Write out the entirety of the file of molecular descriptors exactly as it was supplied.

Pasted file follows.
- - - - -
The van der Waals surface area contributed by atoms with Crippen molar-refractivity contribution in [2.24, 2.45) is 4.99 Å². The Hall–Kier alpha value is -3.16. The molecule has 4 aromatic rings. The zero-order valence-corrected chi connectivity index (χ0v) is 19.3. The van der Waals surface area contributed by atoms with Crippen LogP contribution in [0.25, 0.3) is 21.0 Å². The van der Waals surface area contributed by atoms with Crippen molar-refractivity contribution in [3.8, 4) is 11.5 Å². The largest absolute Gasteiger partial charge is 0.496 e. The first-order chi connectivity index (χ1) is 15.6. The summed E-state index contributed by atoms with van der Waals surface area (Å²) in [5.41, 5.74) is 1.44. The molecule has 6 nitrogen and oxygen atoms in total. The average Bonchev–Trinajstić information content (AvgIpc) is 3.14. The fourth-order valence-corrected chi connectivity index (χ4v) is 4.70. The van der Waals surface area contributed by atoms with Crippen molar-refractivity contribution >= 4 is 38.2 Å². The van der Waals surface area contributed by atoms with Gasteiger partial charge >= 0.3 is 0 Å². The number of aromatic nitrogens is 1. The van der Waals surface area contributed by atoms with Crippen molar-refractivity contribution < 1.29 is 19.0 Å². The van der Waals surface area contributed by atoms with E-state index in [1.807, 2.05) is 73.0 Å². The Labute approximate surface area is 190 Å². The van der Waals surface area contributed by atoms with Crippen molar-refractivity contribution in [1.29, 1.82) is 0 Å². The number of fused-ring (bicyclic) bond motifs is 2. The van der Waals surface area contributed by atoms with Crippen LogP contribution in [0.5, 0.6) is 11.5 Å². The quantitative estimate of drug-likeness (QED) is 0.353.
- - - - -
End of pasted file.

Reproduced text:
The van der Waals surface area contributed by atoms with Crippen molar-refractivity contribution in [2.24, 2.45) is 4.99 Å². The Hall–Kier alpha value is -3.16. The molecule has 4 aromatic rings. The zero-order valence-corrected chi connectivity index (χ0v) is 19.3. The van der Waals surface area contributed by atoms with Crippen LogP contribution in [0.25, 0.3) is 21.0 Å². The van der Waals surface area contributed by atoms with Crippen molar-refractivity contribution in [3.8, 4) is 11.5 Å². The largest absolute Gasteiger partial charge is 0.496 e. The first-order chi connectivity index (χ1) is 15.6. The summed E-state index contributed by atoms with van der Waals surface area (Å²) in [5.41, 5.74) is 1.44. The molecule has 6 nitrogen and oxygen atoms in total. The average Bonchev–Trinajstić information content (AvgIpc) is 3.14. The fourth-order valence-corrected chi connectivity index (χ4v) is 4.70. The van der Waals surface area contributed by atoms with Crippen molar-refractivity contribution >= 4 is 38.2 Å². The van der Waals surface area contributed by atoms with Gasteiger partial charge >= 0.3 is 0 Å². The number of aromatic nitrogens is 1. The van der Waals surface area contributed by atoms with Crippen molar-refractivity contribution < 1.29 is 19.0 Å². The van der Waals surface area contributed by atoms with E-state index in [1.807, 2.05) is 73.0 Å². The Labute approximate surface area is 190 Å². The van der Waals surface area contributed by atoms with Crippen molar-refractivity contribution in [1.29, 1.82) is 0 Å². The number of fused-ring (bicyclic) bond motifs is 2. The van der Waals surface area contributed by atoms with Crippen LogP contribution in [0.5, 0.6) is 11.5 Å². The quantitative estimate of drug-likeness (QED) is 0.353.